Tina Engstrom

The Queen’s Gallery Gold Exhibition at Royal Trust Collection

The Queen’s Gallery Gold exhibition at the Royal Collection Trust celebrates the enduring qualities of gold, and draws on works of art from the Bronze Age to the present day. The distinctive properties of gold – its lustre and its warm yellow colour which appears to mirror the sun, its rarity and its perceived purity, because it does not tarnish, have meant that this material has always been associated with the highest status, both earthly and divine.

Gold is both malleable and ductile which means it can be applied to almost any surface to enhance its decorative properties and make it gleam and shine.

Gold includes objects from every section of the Royal Collection, ranging from the Rillaton Cup, an extraordinarily rare survival from the Bronze Age, created and worked from a single sheet of gold in the days before iron tools existed, to the still life depiction of a lustrous gold jug by William Nicholson, painted in the 1930s as part of a series exploring the effects of light on metallic surfaces.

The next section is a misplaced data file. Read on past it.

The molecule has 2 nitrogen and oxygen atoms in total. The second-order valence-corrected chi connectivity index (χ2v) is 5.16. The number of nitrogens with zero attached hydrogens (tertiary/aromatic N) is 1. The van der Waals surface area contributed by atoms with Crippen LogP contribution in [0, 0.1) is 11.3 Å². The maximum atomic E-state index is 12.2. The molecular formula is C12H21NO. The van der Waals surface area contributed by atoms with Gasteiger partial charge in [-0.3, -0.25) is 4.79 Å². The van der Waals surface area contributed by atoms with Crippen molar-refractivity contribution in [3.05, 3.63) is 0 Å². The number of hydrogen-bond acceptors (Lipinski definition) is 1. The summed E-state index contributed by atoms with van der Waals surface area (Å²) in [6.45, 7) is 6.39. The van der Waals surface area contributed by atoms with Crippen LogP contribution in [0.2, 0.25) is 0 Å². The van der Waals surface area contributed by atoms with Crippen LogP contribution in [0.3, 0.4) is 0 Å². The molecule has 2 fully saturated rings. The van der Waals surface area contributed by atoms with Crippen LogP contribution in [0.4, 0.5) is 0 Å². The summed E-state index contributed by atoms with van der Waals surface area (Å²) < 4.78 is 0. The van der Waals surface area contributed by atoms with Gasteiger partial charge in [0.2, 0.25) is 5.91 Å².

The Queen’s Gallery Gold exhibition at the Royal Collection Trust is on from 7 November 2014 to 22 February 2015.

Tiger's head from the throne of Tipu Sultan, 1785-93

Tiger’s head from the throne of Tipu Sultan, 1785-93. Photo: ©Royal Collection Trust/Her Majesty Queen Elizabeth II 2014.

 

Lacquer and gilt bronze Japanese bowl, 18th century

Lacquer and gilt bronze Japanese bowl, 18th century. Photo: ©Royal Collection Trust/Her Majesty Queen Elizabeth II 2014.

 

Engraved portrait of Elizabeth I, Simon van de Passe, c.1616

Engraved portrait of Elizabeth I, Simon van de Passe, c.1616. Photo: ©Royal Collection Trust/Her Majesty Queen Elizabeth II 2014.

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